Between 2014 – 2016 we in St. Louise’s worked on the Green Schools Travel theme. Many children walk long distances to school on rough roads and tracks in worn out or torn footwear. Many walk in bare feet. The money we donated to St. Emmanuel’s was used to buy shoes, wellingtons and sandals for poor children. The school staff buy second hand footwear at the markets and ensure the most needy children get “new” shoes. The children were delighted with their new comfortable footwear.
Between 2016 – 2018 we in St. Louise’s worked on the Green School’s Biodiversity theme. The money we raised for Kitale was used to support families to set up garden fences to protect their organic Kitchen Gardens. Fence posts and chicken wire were delivered to the families who built their own fences to prevent stray animals and people from trampling on, stealing or eating their crops. Staff trained local people to become gardeners. People learned skills such as how to sow seeds, take care of plants and look after the soil. They learned about growing the vegetables that are most suited to the soil and climate in their area. They learned how to nourish the soil so that it can produce healthy crops. People now grow food for themselves, their families and sell any extra at the market.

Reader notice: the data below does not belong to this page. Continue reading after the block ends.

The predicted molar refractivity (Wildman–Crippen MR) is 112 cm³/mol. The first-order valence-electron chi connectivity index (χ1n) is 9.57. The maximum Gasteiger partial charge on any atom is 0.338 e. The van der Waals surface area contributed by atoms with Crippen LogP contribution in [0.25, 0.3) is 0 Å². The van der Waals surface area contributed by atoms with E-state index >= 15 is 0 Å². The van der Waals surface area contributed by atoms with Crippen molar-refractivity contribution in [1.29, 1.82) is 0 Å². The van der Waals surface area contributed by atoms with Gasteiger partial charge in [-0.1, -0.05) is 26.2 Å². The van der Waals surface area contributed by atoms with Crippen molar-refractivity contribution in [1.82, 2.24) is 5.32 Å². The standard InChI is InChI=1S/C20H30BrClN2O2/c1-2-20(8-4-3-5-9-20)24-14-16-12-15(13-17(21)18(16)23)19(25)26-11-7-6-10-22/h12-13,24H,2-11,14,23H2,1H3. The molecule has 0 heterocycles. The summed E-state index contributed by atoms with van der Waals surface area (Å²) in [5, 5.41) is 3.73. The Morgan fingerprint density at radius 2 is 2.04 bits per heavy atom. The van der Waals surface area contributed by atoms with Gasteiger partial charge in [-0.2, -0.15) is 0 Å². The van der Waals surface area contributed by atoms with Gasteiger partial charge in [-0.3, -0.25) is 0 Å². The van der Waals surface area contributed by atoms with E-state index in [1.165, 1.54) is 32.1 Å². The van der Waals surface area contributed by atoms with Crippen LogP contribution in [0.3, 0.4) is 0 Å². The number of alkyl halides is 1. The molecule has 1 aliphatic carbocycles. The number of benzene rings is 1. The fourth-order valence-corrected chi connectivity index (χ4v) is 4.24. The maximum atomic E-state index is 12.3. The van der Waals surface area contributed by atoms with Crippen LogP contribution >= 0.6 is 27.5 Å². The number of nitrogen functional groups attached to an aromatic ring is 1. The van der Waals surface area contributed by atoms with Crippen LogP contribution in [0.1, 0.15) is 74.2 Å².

Between 2018- 2020 we in St. Louise’s are working on Green Schools Global Citizenship Food Biodiversity theme. There are now 144 households in Maitisi, , who have been helped to set up kitchen gardens and are growing their own vegetables. Water is needed to help sustain this project so we are collecting money to help people set up shallow wells for irrigation. Each well will be dug by hand, on average 21 feet deep, lined with a 3 x 2ft diameter cement culvert to prevent collapsing. Then a raised concrete slab is put on top of the well with a door and a padlock, just wide enough for a bucket to be lowered to draw up water. One gardener will share the well with 3 neighbouring gardeners.
Every year we usually manage to successfully grow pumpkins in our school garden. When they are harvested in mid-October some 6th class pupils are given responsibility for running the annual Guess the Weight of the Pumpkin Competition. Every morning for a week pupils in the school are given an opportunity to come along and for a small donation they can and guess the weight of two selected pumpkins. The event generates great fun and excitement and the at the end the closest guesses win the pumpkins or a small prize.
We are confident that our school community will continue to uphold the great spirit of generosity that has been the hallmark of the Daughters of Charity. We know that the sisters use the money wisely and carefully so that the very best use is made of every cent we give and we can be assured that the money is used to benefit the most vulnerable in this slum area, where so few services are available to the people.
Asanteni sana (Thank You in Swahili)